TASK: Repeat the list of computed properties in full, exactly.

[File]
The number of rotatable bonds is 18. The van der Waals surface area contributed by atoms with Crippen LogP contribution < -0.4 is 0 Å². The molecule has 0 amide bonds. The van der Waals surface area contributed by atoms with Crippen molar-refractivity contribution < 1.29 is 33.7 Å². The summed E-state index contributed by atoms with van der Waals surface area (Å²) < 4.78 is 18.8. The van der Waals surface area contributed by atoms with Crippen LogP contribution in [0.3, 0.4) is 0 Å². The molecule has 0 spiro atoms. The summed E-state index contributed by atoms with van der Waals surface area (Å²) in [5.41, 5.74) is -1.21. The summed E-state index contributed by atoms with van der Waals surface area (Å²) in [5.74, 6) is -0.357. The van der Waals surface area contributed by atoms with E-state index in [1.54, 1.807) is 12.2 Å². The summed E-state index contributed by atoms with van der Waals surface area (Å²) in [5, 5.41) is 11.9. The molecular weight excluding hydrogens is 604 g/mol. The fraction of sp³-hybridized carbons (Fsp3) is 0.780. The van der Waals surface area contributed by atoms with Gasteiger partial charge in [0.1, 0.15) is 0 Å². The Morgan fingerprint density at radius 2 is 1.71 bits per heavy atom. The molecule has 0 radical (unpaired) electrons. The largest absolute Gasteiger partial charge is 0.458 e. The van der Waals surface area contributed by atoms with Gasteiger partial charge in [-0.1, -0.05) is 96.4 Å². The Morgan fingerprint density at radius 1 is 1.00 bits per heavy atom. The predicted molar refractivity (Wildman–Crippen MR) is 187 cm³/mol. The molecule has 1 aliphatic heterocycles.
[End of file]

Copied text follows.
The number of rotatable bonds is 18. The van der Waals surface area contributed by atoms with Crippen LogP contribution < -0.4 is 0 Å². The molecule has 0 amide bonds. The van der Waals surface area contributed by atoms with Crippen molar-refractivity contribution < 1.29 is 33.7 Å². The summed E-state index contributed by atoms with van der Waals surface area (Å²) < 4.78 is 18.8. The van der Waals surface area contributed by atoms with Crippen LogP contribution in [0.3, 0.4) is 0 Å². The molecule has 0 spiro atoms. The summed E-state index contributed by atoms with van der Waals surface area (Å²) in [5.41, 5.74) is -1.21. The summed E-state index contributed by atoms with van der Waals surface area (Å²) in [5.74, 6) is -0.357. The van der Waals surface area contributed by atoms with E-state index in [1.54, 1.807) is 12.2 Å². The summed E-state index contributed by atoms with van der Waals surface area (Å²) in [5, 5.41) is 11.9. The molecular weight excluding hydrogens is 604 g/mol. The fraction of sp³-hybridized carbons (Fsp3) is 0.780. The van der Waals surface area contributed by atoms with Gasteiger partial charge in [0.1, 0.15) is 0 Å². The Morgan fingerprint density at radius 2 is 1.71 bits per heavy atom. The molecule has 0 radical (unpaired) electrons. The largest absolute Gasteiger partial charge is 0.458 e. The van der Waals surface area contributed by atoms with Gasteiger partial charge in [-0.1, -0.05) is 96.4 Å². The Morgan fingerprint density at radius 1 is 1.00 bits per heavy atom. The predicted molar refractivity (Wildman–Crippen MR) is 187 cm³/mol. The molecule has 1 aliphatic heterocycles.